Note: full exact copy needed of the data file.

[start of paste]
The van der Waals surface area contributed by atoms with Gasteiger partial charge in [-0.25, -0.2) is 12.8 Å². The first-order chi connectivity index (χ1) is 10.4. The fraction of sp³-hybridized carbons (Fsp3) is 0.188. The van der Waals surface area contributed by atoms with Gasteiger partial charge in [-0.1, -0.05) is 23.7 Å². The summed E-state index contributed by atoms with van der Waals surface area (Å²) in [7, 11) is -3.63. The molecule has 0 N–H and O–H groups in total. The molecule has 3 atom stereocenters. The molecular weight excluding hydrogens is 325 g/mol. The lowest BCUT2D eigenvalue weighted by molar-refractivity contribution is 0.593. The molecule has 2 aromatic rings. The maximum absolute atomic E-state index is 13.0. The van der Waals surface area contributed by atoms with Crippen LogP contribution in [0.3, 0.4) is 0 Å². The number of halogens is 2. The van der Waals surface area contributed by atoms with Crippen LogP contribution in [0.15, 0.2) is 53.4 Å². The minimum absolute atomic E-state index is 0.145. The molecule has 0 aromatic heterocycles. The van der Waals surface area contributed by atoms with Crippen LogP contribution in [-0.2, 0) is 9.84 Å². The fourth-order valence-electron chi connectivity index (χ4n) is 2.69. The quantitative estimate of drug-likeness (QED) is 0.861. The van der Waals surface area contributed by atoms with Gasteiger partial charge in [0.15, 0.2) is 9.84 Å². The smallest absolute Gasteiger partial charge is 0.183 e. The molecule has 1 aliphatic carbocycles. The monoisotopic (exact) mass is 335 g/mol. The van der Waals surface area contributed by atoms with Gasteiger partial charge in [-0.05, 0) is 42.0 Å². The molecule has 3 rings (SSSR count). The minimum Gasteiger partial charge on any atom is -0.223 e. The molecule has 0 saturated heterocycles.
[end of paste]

The van der Waals surface area contributed by atoms with Gasteiger partial charge in [-0.25, -0.2) is 12.8 Å². The first-order chi connectivity index (χ1) is 10.4. The fraction of sp³-hybridized carbons (Fsp3) is 0.188. The van der Waals surface area contributed by atoms with Gasteiger partial charge in [-0.1, -0.05) is 23.7 Å². The summed E-state index contributed by atoms with van der Waals surface area (Å²) in [7, 11) is -3.63. The molecule has 0 N–H and O–H groups in total. The molecule has 3 atom stereocenters. The molecular weight excluding hydrogens is 325 g/mol. The lowest BCUT2D eigenvalue weighted by molar-refractivity contribution is 0.593. The molecule has 2 aromatic rings. The maximum absolute atomic E-state index is 13.0. The van der Waals surface area contributed by atoms with Crippen LogP contribution in [0.3, 0.4) is 0 Å². The number of halogens is 2. The van der Waals surface area contributed by atoms with Crippen LogP contribution in [0.15, 0.2) is 53.4 Å². The minimum absolute atomic E-state index is 0.145. The molecule has 0 aromatic heterocycles. The van der Waals surface area contributed by atoms with Crippen LogP contribution in [-0.2, 0) is 9.84 Å². The fourth-order valence-electron chi connectivity index (χ4n) is 2.69. The quantitative estimate of drug-likeness (QED) is 0.861. The van der Waals surface area contributed by atoms with Gasteiger partial charge in [0.15, 0.2) is 9.84 Å². The smallest absolute Gasteiger partial charge is 0.183 e. The molecule has 1 aliphatic carbocycles. The monoisotopic (exact) mass is 335 g/mol. The van der Waals surface area contributed by atoms with Gasteiger partial charge in [-0.05, 0) is 42.0 Å². The molecule has 3 rings (SSSR count). The minimum Gasteiger partial charge on any atom is -0.223 e. The molecule has 0 saturated heterocycles.